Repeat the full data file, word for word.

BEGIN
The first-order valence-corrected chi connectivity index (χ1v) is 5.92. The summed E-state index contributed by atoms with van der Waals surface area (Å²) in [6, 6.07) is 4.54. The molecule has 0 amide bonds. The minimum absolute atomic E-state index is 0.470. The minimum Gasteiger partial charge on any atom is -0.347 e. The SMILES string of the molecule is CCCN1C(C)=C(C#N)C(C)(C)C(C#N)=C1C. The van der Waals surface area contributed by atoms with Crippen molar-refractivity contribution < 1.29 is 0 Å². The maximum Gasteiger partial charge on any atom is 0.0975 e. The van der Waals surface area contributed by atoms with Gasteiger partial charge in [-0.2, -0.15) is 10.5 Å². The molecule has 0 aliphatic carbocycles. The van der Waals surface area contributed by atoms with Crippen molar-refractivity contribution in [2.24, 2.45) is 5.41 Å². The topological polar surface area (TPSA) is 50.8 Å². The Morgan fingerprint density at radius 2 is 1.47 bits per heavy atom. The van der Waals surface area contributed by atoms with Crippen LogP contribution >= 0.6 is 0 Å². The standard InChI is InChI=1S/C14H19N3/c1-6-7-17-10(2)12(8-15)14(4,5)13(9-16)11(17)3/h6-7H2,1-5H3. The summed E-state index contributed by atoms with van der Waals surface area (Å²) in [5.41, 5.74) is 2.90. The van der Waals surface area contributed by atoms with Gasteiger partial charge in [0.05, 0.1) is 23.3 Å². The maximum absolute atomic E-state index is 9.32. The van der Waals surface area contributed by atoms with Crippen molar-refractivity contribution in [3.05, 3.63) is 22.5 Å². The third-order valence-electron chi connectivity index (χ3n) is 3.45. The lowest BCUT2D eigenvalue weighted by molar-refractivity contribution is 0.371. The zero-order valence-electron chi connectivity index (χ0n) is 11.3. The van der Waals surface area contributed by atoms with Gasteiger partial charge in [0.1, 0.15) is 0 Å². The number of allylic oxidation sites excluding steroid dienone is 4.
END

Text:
The first-order valence-corrected chi connectivity index (χ1v) is 5.92. The summed E-state index contributed by atoms with van der Waals surface area (Å²) in [6, 6.07) is 4.54. The molecule has 0 amide bonds. The minimum absolute atomic E-state index is 0.470. The minimum Gasteiger partial charge on any atom is -0.347 e. The SMILES string of the molecule is CCCN1C(C)=C(C#N)C(C)(C)C(C#N)=C1C. The van der Waals surface area contributed by atoms with Crippen molar-refractivity contribution < 1.29 is 0 Å². The maximum Gasteiger partial charge on any atom is 0.0975 e. The van der Waals surface area contributed by atoms with Gasteiger partial charge in [-0.2, -0.15) is 10.5 Å². The molecule has 0 aliphatic carbocycles. The van der Waals surface area contributed by atoms with Crippen molar-refractivity contribution in [2.24, 2.45) is 5.41 Å². The topological polar surface area (TPSA) is 50.8 Å². The Morgan fingerprint density at radius 2 is 1.47 bits per heavy atom. The van der Waals surface area contributed by atoms with Crippen LogP contribution >= 0.6 is 0 Å². The standard InChI is InChI=1S/C14H19N3/c1-6-7-17-10(2)12(8-15)14(4,5)13(9-16)11(17)3/h6-7H2,1-5H3. The summed E-state index contributed by atoms with van der Waals surface area (Å²) in [5.41, 5.74) is 2.90. The van der Waals surface area contributed by atoms with Gasteiger partial charge in [0.05, 0.1) is 23.3 Å². The maximum absolute atomic E-state index is 9.32. The van der Waals surface area contributed by atoms with Crippen molar-refractivity contribution in [3.05, 3.63) is 22.5 Å². The third-order valence-electron chi connectivity index (χ3n) is 3.45. The lowest BCUT2D eigenvalue weighted by molar-refractivity contribution is 0.371. The zero-order valence-electron chi connectivity index (χ0n) is 11.3. The van der Waals surface area contributed by atoms with Gasteiger partial charge in [0.1, 0.15) is 0 Å². The number of allylic oxidation sites excluding steroid dienone is 4.